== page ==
Bloomberg BusinessWeek has published a story about some of the extreme derivative products being sold to retail investors looking for a higher yield. This fast-growing business involves highly complicated products that several experts warn most investors don’t really understand.
While reading this I was reminded of Mel Lindauer’s concerns that too many investors are wandering into exotic regions to juice the return on their income investments. Clearly these particular products are in high demand. According to the piece, $31.9 billion worth of structured notes were sold in the first eight months of 2010, up 58% from the same period last year.
The products carry high margins for the banks selling them, but can be mind boggling in their complexity and their uncertainty of outcome.
Bloomberg reporter Zeke Faux describes one:
Morgan Stanley’s CMS Curve securities offer a fixed 10 percent rate for two years. The yield for the next 13 years is five times the difference between long- and short-term constant maturity swap rates, not to exceed 18 percent annually, earned when the Standard & Poor’s 500-stock index doesn’t dip below 875, according to a regulatory filing.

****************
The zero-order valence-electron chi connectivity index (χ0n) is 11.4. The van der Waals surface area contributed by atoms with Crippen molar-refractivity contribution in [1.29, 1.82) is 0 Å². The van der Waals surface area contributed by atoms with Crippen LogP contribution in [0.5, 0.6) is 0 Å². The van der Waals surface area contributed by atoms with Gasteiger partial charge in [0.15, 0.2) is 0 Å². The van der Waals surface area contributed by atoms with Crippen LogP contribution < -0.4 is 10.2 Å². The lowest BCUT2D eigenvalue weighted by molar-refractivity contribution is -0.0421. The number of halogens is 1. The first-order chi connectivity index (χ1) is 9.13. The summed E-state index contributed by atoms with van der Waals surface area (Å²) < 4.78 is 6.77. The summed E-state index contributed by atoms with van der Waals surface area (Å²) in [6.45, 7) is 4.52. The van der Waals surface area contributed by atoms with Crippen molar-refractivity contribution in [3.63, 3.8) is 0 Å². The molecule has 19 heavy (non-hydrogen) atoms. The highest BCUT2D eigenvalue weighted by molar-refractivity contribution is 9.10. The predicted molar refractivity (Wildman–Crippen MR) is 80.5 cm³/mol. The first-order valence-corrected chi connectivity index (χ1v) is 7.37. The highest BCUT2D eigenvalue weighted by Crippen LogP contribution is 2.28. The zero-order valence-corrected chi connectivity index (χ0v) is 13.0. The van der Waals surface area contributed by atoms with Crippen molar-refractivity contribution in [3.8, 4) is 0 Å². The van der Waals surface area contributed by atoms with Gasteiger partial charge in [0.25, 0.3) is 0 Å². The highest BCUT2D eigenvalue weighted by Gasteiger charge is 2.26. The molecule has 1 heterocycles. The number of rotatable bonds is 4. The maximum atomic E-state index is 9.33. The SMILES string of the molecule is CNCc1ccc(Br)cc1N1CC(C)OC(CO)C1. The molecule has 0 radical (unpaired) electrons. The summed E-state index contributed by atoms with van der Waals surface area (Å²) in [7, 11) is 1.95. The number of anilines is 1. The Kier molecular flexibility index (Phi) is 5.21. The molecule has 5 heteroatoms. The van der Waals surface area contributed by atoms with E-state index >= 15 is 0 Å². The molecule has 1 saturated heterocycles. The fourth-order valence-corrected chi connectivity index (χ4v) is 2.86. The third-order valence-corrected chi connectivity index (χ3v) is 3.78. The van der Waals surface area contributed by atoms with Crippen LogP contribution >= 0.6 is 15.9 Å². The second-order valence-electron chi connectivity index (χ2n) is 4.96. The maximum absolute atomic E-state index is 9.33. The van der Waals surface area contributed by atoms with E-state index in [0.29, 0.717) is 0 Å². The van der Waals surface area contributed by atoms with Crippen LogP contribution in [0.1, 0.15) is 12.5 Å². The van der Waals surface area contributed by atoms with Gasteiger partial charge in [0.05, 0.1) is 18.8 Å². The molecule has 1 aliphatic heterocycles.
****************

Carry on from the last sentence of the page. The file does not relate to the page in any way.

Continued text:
Not your Dad’s T-bill that’s for sure.
Back in late 2006, the Securities Litigation and Consulting Group, concluded structured products are “virtually never suitable for unsophisticated investors.”
- Are difficult to evaluate and monitor
- Involve Hidden Costs
- Are illiquid.